Villaraigosa

Zocalo: 'Why I'll miss Antonio'

Mayor-Antonio-Villaraigosa-reuters-zocalo.jpgGregory Rodriguez of Zocalo Public Square calls his exit essay on the mayoralty of Antonio Villaraigosa Why I’ll Miss Our Flawed Mayor. They have a history, as he notes in his lede: "Antonio Villaraigosa is the only politician to ever call me an asshole to my face. And, come to think of it, he’s the only politician I’ve ever called an asshole to his face." He goes on:

You’d think those facts alone would make me happy to see the mayor ride off into the sunset. But the opposite is true. I’m going to miss Mayor Villaraigosa. Not because of the name-calling or for any good government reasons (like most Angelenos, I don’t pay very close attention to the minutia of local politics), but because Antonio was fun to watch. And he was fun to watch for the same reasons he could insult me to my face: He couldn’t hide his rough edges. His impetuousness sometimes got the best of him. And, over the years, he transformed, visibly, into a smoother, better, more effective politician.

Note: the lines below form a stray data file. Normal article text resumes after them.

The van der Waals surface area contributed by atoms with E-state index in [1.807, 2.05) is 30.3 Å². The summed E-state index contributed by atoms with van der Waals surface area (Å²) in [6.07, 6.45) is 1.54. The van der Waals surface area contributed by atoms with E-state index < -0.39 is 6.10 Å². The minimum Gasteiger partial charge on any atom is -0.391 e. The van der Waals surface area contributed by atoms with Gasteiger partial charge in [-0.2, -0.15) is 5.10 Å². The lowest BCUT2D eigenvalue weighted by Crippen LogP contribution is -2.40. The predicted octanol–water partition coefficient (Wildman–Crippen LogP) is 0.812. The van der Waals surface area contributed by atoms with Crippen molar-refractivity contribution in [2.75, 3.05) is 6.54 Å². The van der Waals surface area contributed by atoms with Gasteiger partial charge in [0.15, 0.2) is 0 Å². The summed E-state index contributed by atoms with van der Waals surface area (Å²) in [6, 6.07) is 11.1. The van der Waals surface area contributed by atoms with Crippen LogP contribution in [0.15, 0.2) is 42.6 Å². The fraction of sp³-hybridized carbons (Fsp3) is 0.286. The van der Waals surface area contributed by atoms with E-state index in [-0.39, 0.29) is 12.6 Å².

Now don’t get me wrong, the mayor and I have never particularly liked each other. Our relationship has been, by definition, adversarial. (Tagging along on a 2006 Asia trade mission, I was left off a bus in Beijing. When I asked the mayor why, he addressed both his aides and me in response: “Why did you leave my friend Gregory off the bus—even though he is an asshole?!”) I’ve been writing about Antonio for a variety of publications for nearly 20 years, and, hell, if I were him, I’d hate my guts. I first interviewed him in 1994, the day after he was elected to the California State Assembly. He was the subject of many of my Los Angeles Times columns as well as cover stories I wrote for the now-defunct California Journal magazine when he became speaker of the Assembly in 1998 and for Newsweek in 2005 when he was elected mayor of L.A.

I’ve written some nice things about him through the years. (When he complimented me on one such story, I, in a brusque effort to keep journalistic distance, told him, “This doesn’t mean I don’t think you’re an asshole.”) I’ve also written some things that could be considered downright harsh. All in all, I’d like to think I’ve kept the mayor on his toes. He has certainly kept me on mine.

Photo: Reuters/Dan Krauss at Zocalo.


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